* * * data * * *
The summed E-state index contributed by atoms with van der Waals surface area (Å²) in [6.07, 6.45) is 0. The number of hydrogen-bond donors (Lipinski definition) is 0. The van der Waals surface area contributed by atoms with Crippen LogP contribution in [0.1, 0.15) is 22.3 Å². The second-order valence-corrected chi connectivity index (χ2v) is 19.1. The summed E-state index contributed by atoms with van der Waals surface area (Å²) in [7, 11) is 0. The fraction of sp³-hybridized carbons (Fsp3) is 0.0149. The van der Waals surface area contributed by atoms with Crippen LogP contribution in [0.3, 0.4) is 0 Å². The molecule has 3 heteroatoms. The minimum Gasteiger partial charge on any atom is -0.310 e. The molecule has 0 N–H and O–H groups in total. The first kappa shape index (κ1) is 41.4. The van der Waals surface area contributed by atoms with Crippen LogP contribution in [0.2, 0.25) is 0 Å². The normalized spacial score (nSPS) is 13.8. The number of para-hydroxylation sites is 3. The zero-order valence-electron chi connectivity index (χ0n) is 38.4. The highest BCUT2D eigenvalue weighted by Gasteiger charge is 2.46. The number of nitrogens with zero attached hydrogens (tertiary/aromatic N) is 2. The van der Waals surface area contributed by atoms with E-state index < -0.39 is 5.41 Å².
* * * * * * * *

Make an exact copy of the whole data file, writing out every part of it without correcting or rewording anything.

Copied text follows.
The summed E-state index contributed by atoms with van der Waals surface area (Å²) in [6.07, 6.45) is 0. The number of hydrogen-bond donors (Lipinski definition) is 0. The van der Waals surface area contributed by atoms with Crippen LogP contribution in [0.1, 0.15) is 22.3 Å². The second-order valence-corrected chi connectivity index (χ2v) is 19.1. The summed E-state index contributed by atoms with van der Waals surface area (Å²) in [7, 11) is 0. The fraction of sp³-hybridized carbons (Fsp3) is 0.0149. The van der Waals surface area contributed by atoms with Crippen LogP contribution in [0.3, 0.4) is 0 Å². The molecule has 3 heteroatoms. The minimum Gasteiger partial charge on any atom is -0.310 e. The molecule has 0 N–H and O–H groups in total. The first kappa shape index (κ1) is 41.4. The van der Waals surface area contributed by atoms with Crippen LogP contribution in [0.2, 0.25) is 0 Å². The normalized spacial score (nSPS) is 13.8. The number of para-hydroxylation sites is 3. The zero-order valence-electron chi connectivity index (χ0n) is 38.4. The highest BCUT2D eigenvalue weighted by Gasteiger charge is 2.46. The number of nitrogens with zero attached hydrogens (tertiary/aromatic N) is 2. The van der Waals surface area contributed by atoms with E-state index < -0.39 is 5.41 Å².